• Cool, remove and toss all solids, strain through a fine-mesh strainer into clean jars. When you freeze your stock in a glass container, leave about 1 inch of space. The liquid will expand when it becomes a solid and especially in a jar with shoulders, it can break the glass.
  • Notes on broth vs. stock vs. bone broth – so many things to say but not all in this post.
    • Dr. Brad says to toss empty eggs shells into your broth because the inner and outer shell and lining of the eggshell have collagen and nutrients to support joints and bone health.
    • Stock is usually more bone based and broth more meat based.
    • For me, I do all of the above and call them broth or stock, as well as use them interchangeably depending on what I have in the house. No fuss about what is what for me.

Holidays

Today is an Ina day. Since I’m entertaining for Thanksgiving this year, I’m going for the very best of stock, and I’m throwing in 2 whole chickens in addition to some meaty bones I have saved for the most flavor and will let it simmer for 4-8 hours. I’ll use it to make gravy ahead of time (pro-tip here!), moisten potatoes and stuffing, and baste the turkey or save the rest for soup next week. 

Speaking of Thanksgiving, when it comes to turkey I’m sticking with our favorite Jaime Oliver turkey and a few other family favorites, plus a few new. Check my Instagram this weekend for my final menu list and links for 2017. 

~Heather

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cooking class for November!

Let’s make it together!

kimchi & pickles class | shemadeitshemight.com

Kimchi & Pickles
make and take
November 12, 1-3 pm

Let’s Make It – Kimchi & Pickles is making a return. This class is for kimchi lovers and the kimchi curious. Kimchi & Pickles is a hands-on class where we’ll discuss gut health and the body + brain connections with what we eat, as well as taste the difference with fermented veggies and quick pickles. We’ll spend most of our the time making a jar of quick pickles to eat now and a jar of kimchi for later.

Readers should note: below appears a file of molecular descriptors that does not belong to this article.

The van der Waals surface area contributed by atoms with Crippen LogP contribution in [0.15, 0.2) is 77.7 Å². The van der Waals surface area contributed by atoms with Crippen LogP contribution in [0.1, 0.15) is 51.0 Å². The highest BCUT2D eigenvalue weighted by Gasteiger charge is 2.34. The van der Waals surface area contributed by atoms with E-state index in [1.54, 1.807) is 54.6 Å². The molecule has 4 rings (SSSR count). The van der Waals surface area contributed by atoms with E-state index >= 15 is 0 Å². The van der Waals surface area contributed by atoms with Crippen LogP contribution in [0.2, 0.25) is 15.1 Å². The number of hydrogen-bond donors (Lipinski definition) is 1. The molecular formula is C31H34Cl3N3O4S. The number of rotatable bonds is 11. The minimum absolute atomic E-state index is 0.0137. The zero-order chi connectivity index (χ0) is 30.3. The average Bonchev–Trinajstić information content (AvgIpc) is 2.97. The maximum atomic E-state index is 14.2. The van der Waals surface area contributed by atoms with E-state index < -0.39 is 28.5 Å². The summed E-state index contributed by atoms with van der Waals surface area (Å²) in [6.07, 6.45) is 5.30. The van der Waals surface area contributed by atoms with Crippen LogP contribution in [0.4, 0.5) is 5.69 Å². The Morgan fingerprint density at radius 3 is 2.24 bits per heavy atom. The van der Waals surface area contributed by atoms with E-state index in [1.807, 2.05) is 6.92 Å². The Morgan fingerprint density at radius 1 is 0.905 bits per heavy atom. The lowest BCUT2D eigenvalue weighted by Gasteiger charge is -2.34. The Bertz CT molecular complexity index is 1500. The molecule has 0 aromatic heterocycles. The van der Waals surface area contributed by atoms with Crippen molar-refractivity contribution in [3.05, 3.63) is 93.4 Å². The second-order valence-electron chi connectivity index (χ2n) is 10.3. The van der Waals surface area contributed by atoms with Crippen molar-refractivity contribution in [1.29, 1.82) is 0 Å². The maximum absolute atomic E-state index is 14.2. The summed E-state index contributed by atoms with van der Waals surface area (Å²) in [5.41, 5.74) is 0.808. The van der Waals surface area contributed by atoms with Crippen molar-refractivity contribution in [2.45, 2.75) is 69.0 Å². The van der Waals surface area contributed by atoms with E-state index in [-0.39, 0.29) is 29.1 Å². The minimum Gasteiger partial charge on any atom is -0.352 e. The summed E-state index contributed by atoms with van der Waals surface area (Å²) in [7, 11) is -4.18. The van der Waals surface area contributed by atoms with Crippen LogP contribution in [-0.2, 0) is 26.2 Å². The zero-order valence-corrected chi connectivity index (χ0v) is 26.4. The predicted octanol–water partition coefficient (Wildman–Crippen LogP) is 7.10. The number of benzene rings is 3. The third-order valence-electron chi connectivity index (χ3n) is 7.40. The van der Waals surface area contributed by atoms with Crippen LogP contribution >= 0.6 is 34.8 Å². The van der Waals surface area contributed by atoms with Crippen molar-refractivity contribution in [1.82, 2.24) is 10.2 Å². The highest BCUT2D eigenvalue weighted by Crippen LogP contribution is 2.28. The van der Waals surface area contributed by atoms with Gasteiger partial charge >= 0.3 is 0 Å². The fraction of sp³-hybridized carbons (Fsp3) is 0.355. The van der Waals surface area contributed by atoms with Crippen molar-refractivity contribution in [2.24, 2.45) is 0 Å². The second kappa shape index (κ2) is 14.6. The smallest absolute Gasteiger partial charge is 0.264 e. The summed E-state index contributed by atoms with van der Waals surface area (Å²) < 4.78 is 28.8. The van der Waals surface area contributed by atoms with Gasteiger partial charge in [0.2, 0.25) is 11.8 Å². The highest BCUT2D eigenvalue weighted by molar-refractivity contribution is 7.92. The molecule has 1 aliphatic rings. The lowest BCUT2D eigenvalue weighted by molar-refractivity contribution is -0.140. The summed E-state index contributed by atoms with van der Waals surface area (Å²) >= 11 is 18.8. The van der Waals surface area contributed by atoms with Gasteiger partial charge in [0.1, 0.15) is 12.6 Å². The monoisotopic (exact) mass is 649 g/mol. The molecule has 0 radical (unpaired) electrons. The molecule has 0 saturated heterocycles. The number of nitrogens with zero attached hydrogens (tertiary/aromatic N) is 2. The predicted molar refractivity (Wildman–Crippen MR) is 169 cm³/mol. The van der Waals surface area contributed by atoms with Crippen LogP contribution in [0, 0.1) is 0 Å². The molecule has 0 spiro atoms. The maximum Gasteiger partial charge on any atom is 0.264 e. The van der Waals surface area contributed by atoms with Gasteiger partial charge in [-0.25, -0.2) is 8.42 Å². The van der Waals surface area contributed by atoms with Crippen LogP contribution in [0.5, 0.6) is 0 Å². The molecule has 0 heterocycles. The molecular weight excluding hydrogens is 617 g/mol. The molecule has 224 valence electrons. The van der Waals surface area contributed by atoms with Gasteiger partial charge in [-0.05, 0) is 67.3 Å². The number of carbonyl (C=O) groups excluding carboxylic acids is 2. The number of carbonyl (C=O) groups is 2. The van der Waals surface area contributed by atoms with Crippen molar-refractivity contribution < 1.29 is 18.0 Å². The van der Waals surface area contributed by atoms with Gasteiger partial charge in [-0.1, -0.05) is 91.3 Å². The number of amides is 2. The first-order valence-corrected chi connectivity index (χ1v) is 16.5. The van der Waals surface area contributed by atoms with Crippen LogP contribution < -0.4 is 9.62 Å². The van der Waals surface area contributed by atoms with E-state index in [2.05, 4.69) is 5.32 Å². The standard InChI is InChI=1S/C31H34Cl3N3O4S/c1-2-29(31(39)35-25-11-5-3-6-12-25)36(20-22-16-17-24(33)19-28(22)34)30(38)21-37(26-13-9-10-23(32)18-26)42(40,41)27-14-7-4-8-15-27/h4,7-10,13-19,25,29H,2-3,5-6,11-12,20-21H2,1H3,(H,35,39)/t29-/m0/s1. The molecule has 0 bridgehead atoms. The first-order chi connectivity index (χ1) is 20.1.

Cost is $50 which includes all supplies and ingredients.

kimchi & pickles class | shemadeitshemight.com

 

Limited space is available! Send me an email to register!

~Heather

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roasted pumpkin soup with dukkah

While my friend Kristin was traveling a few years ago, we had a couple of unspoken agreements that seemed to guide our cross-continental email and text exchanges. One, no editing needed, just type and connect. (Hello personal journal time for the both of us!) Two, tell me always what you are eating and with whom. There is so much to learn from living in a new land or knowing someone who does. (That’s me!) On numerous occasions, I remember Kristin telling me about the baked eggs with dukkah. At the time I didn’t have context for either. So when I started brainstorming all things “Kristin” for her baby shower, the research and testing began.

Dukkah is an Egyptian nut and spice blend but well known in Australia as well and often served sprinkled on baked eggs. I couldn’t track down a worthy pre-made dukkah blend anywhere, and finding a specific recipe wasn’t any easier. I did see Shelia Prakash’s questions to store owners in Egypt (where she couldn’t secure dukkah as well), and she learned that Egyptians tend to make their own house blends. After experimenting with it a few times, I like the idea of making it fresh, using what you have for nuts and tweaking the flavors and spice in the direction you want it to go. Plus the scents of roasting spices and nuts wafting through your house? You want this.

I whipped up another batch this past week and mailed some samples off with my belated spoons.🤦🏻‍♀️It’s a perfect fall addition to roasted squash or pumpkin soup.

You could also top olive oil with dukkah as a dish for dipping bread or add it to your next cheese board with olives, soft cheeses, meats, and toasts.

dukkah
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Makes: 1 cup
Ingredients
  • ¼ cup pine nuts
  • ½ cup hazelnuts - blanched or with skins on
  • ½ cup shelled pistachios - I can only find salted and roasted
  • 3 tablespoons sesame seeds
  • 1 tablespoon ground cumin
  • 1 tablespoon ground coriander
  • ½ teaspoon paprika
  • pinch of cayenne - or more as you wish